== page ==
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MoD slashes IT jobs

Tech posts among 1,000 for the chop

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Computer specialist posts will be axed as part of the defence ministry's latest round of cost cuts. IT staff will be among 1,000 civilians to lose their jobs at the Ministry of Defence's (MoD) Whitehall headquarters as part of a "streamlining programme".

The MoD said the loss of posts, amounting to a 25 per cent staff reduction, will release at least £50m of savings annually which can be reinvested in "defence priorities". The programme will be implemented over two to three years.

Defence secretary Des Browne said: "This package of measures will radically change the way the MoD works. It will make the department more agile and better able to respond to the needs of those on operations. Operations are rightly where the focus of the MoD should be.

"Ministers, chiefs of staff and our most senior officials will lead this process by example and with greater direct accountability for areas and budgets."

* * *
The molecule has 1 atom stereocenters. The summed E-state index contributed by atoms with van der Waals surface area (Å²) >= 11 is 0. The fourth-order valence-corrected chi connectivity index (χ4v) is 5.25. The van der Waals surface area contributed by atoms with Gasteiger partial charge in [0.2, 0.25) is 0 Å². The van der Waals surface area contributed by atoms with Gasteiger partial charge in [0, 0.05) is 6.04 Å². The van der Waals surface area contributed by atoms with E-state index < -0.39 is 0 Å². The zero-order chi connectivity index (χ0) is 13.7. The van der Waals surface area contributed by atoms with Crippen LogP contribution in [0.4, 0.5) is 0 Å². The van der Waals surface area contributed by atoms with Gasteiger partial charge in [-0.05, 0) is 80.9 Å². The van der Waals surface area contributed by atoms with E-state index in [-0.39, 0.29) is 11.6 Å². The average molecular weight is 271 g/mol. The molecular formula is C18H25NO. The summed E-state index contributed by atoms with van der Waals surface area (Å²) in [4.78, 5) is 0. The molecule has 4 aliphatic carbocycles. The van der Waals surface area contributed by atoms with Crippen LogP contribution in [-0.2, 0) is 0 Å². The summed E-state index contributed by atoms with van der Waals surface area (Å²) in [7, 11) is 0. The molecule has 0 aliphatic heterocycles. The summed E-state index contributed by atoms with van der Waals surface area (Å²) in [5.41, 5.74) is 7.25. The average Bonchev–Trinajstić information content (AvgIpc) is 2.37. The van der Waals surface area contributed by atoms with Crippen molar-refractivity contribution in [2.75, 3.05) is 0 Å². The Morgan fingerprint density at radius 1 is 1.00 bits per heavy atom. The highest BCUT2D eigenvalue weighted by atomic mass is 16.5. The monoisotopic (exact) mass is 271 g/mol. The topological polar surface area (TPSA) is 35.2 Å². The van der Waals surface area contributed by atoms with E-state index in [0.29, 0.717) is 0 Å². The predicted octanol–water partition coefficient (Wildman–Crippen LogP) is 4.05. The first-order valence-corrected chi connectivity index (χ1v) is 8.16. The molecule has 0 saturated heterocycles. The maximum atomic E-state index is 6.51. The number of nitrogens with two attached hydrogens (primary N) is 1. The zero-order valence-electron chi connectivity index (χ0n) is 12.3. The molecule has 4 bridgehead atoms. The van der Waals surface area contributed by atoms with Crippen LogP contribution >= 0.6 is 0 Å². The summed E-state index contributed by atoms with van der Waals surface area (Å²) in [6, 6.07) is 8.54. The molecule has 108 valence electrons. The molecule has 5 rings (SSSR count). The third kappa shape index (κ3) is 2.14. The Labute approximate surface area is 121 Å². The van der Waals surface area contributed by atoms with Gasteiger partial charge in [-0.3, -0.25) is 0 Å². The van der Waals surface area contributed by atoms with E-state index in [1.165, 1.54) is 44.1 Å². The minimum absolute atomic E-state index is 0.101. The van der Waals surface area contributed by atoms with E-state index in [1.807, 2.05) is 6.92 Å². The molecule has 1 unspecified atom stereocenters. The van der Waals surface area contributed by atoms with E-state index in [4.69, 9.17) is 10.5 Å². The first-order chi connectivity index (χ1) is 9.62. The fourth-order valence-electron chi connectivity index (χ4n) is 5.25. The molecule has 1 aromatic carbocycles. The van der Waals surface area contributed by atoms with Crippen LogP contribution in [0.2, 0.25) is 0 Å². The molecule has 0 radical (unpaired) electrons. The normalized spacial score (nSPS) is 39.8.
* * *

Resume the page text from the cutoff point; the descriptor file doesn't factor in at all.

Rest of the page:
Formal consultation with unions about the plans are under way. The Public and Commercial Services (PCS) union, which has more than 18,000 members in the MoD, has responded angrily to the news. It said 12,000 jobs have already gone from the MoD in a range of areas, including IT, procurement and defence logistics.

Further cuts to civilian support staff, combined with the disruption of relocating staff, will undermine the MoD's ability to support the armed forces, it warned.

The union also criticised the creation of additional senior posts when today's job cuts will disproportionately fall on the lowest grades, where starting salaries including London Weighting are approximately £15,500.

Mark Serowtka, PCS general secretary, said: "This move is purely about meeting arbitrary job cut targets with little or no thought about how it will impact on the support our frontline armed forces receive. The MoD and the government need to seriously rethink their proposals and address the concerns of staff by negotiating with the union."

The news came as PCS members were voting on further national strike action across the civil service as part of the union's campaign against job cuts, below inflation pay increases and privatisation.

This article was originally published at Kablenet.

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